Reality Conditions

Thursday, April 13, 2006

Relational Quantum Mechanics

A very interesting paper on the interpretation of quantum mechanics has appeared yesterday:

Relational EPR
Matteo Smerlak, Carlo Rovelli

The article attempts to explain the EPR experiment using the relational interpretation of quantum mechanics championed by Rovelli (presented here and here). The main idea of the relational interpretation is that a quantum state is not an "absolute" description of a system, but only relative to a given observer, and that a same system may be described at the same time by many different states. For example, in the "Wigner’s Friend" version of the Schroedinger Cat paradox, one observer inside a box makes a measurement of a quantum system and sees a definite result, while for a second observer outside the box the whole system including the first observer is still in an indeterminate "superposition" state. The relational interpretation has a simple description of the situation: the state is collapsed relative to the first observer and superposed relative to the second observer. (In contrast, the better known "many worlds" interpretation would say that the "true" state is the superposed one and that the first observer’s impression is a kind of illusion produced by the "branching" of his consciousness. The relational interpretation is more "democratic"; none of the descriptions is privileged.) A key feature of the relational interpretation is that according to it any quantum system can be called an "observer"; counscious beings have no special status, and any interaction can be a "measurement". If system A is first in a superposition state Ia1> + Ia2> (with respect both to a system B and to an external system C) and then interacts only with system B, relative to C the global state may be now Ia1>Ib1> + Ia2>Ib2>, even though relative to B one of the options has “actualized” and the state is now Ia1>Ib1>.

I think this is a quite elegant solution to the measurement problem. It does not involve any change in the testable predictions of QM, unlike the models with a physical wavefunction collapse; it does not involve extra physical baggage like hidden variables models do, and it does not involve the extra ontological baggage of the many worlds interpretation. (From the point of view of the relational interpretation, the many worlds interpretation would seem to privilege as the only "true" state one which is not relative to any particular observer; God’s point of view, so to say. I think that the relationist should deny that there is any such state, like a "wavefunction of the universe". This should have implications for quantum cosmology.) Even more attractive, for me at least, is that the interpretation is not instrumentalistic: quantum mechanics is not merely a tool for calculating and predicting but a true description of how the world works; the description must be done from the "point of view" of some physical system, but there is no privileged choice for the reference system (much like the situation with reference frames in special relativity).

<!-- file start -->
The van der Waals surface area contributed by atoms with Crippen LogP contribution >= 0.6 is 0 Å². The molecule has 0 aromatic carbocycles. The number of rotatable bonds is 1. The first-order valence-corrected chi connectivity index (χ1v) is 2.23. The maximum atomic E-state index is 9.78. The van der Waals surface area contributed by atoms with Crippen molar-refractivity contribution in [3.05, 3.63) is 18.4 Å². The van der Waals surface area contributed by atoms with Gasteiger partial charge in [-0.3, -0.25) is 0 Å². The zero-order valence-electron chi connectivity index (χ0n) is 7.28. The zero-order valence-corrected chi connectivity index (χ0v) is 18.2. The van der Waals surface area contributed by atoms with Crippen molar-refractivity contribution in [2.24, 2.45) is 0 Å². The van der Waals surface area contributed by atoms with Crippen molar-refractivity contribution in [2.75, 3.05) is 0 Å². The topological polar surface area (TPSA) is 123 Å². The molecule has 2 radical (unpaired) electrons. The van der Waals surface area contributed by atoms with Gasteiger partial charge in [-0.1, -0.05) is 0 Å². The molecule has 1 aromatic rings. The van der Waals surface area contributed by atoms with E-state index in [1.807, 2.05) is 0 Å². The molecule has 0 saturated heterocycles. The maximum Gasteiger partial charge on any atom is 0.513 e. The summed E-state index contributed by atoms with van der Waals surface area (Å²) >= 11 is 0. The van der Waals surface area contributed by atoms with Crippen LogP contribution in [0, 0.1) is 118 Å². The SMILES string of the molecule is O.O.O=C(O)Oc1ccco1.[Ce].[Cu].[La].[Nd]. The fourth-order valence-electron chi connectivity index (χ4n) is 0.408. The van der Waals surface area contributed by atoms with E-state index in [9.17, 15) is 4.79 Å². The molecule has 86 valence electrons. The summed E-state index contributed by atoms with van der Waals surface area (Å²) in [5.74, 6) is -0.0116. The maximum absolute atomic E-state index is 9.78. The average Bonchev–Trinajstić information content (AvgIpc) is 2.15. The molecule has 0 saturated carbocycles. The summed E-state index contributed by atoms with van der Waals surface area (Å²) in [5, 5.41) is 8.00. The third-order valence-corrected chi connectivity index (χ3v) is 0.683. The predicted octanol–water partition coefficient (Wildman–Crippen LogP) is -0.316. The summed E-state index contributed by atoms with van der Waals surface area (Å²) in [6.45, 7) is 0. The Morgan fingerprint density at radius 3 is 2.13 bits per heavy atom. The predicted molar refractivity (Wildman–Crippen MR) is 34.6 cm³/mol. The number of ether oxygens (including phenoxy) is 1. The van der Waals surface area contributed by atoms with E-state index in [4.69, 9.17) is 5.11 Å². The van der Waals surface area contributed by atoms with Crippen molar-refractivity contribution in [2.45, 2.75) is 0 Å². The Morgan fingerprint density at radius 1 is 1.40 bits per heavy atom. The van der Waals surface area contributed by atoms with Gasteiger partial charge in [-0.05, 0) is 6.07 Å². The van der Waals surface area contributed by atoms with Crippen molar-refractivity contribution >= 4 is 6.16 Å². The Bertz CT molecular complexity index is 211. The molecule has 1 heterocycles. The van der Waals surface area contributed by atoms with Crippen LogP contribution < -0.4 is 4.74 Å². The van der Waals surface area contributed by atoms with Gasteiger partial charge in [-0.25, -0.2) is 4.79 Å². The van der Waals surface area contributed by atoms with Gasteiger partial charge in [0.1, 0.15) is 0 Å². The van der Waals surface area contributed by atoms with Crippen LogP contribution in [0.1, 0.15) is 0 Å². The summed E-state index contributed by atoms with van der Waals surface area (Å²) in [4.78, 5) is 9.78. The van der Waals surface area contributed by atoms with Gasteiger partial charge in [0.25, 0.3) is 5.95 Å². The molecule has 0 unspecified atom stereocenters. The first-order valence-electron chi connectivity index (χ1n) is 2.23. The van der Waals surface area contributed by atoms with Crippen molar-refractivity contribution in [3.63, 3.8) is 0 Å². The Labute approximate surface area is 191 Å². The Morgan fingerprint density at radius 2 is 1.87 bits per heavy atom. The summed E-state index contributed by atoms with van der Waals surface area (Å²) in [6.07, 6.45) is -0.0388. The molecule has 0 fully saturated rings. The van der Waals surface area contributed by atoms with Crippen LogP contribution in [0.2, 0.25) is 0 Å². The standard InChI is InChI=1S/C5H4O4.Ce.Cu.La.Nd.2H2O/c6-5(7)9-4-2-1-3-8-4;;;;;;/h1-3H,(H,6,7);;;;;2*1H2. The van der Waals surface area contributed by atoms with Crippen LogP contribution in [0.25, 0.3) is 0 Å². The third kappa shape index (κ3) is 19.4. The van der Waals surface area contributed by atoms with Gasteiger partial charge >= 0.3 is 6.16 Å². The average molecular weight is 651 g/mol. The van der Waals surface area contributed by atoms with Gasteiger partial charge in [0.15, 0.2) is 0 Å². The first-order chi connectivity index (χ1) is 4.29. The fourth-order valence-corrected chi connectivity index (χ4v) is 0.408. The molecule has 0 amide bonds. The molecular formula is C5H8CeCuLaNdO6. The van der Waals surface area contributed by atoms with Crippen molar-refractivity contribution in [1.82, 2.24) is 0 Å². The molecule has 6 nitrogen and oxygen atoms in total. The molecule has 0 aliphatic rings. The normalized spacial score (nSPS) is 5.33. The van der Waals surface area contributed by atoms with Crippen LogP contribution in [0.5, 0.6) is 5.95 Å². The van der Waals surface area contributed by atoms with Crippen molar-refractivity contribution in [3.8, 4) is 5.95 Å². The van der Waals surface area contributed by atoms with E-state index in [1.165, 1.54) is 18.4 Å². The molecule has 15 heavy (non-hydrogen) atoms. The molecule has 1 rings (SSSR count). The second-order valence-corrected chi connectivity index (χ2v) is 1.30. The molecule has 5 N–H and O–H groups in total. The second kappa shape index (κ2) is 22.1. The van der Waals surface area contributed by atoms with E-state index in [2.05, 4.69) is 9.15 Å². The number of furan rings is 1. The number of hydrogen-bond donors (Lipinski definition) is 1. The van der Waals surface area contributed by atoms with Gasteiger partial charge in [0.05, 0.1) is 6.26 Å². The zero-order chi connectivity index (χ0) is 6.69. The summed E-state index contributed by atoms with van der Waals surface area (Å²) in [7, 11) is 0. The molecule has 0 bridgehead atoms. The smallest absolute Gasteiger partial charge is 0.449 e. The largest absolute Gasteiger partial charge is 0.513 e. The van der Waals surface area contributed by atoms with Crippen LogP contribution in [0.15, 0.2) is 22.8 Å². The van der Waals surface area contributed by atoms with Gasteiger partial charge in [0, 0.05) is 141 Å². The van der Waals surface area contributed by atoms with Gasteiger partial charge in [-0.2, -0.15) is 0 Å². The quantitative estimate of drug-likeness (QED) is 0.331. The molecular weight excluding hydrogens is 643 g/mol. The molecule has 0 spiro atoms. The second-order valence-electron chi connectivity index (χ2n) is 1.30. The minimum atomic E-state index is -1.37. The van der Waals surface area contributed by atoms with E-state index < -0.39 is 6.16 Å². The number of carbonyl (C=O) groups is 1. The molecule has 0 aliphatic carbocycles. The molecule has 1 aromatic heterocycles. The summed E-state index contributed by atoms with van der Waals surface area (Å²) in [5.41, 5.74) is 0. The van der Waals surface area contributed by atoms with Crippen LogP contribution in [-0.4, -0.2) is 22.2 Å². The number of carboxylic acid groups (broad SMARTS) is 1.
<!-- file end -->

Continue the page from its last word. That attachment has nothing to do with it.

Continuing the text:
One criticism that comes to mind is that the relational interpretation is not very clear on which events count as "interactions" or "measurements". In the situation described above, in which system B "measures" system A and changes its state relative to it, at what time does this change occur exactly? From the external point of view no change has occurred: relative to an external observer the whole state has evolved continuously into a superposition. So there is a question that seems real enough, "Exactly when did B's state relative to A change?" but to which quantum mechanics provides no answer and no experiment will ever shed light on. This seems strange; if Rovelli has a good answer to this question, I am not aware of it.

As applied to the EPR experiments discussed in this paper, the apparent paradox in the usual formulation of quantum mechanics is that a measurement in system A (which "collapses" and changes its state) can produce an instantaneous change in the state of a system B entangled with A, even if B is spacelike separated from A and so no physical signal can carry the information of the collapse. The solution, using the relational interpretation, is explained in the article in the following way: If observer O makes a measurement on A, then the state of A relative to O changes, and ipso facto the state of B relative to O insofar as B and A are entangled, but this change in the state of B is not problematic as it only reflects the information available to O. The state of B relative to the observer O' who is measuring it remains uncollapsed when O measures A if O and O’'are spacelike separeted. But after O' measures B, when O and O’ meet to compare results (it is stressed that this comparison is also a physical interaction, involving a measurement), they are garanteed to find the correlations predicted by quantum mechanics. Relative to O, the measurement of O' (comparison of results with him) will always yield O' to be in the state of having measured the opposite spin to the one measured by O, if the original state was a singlet.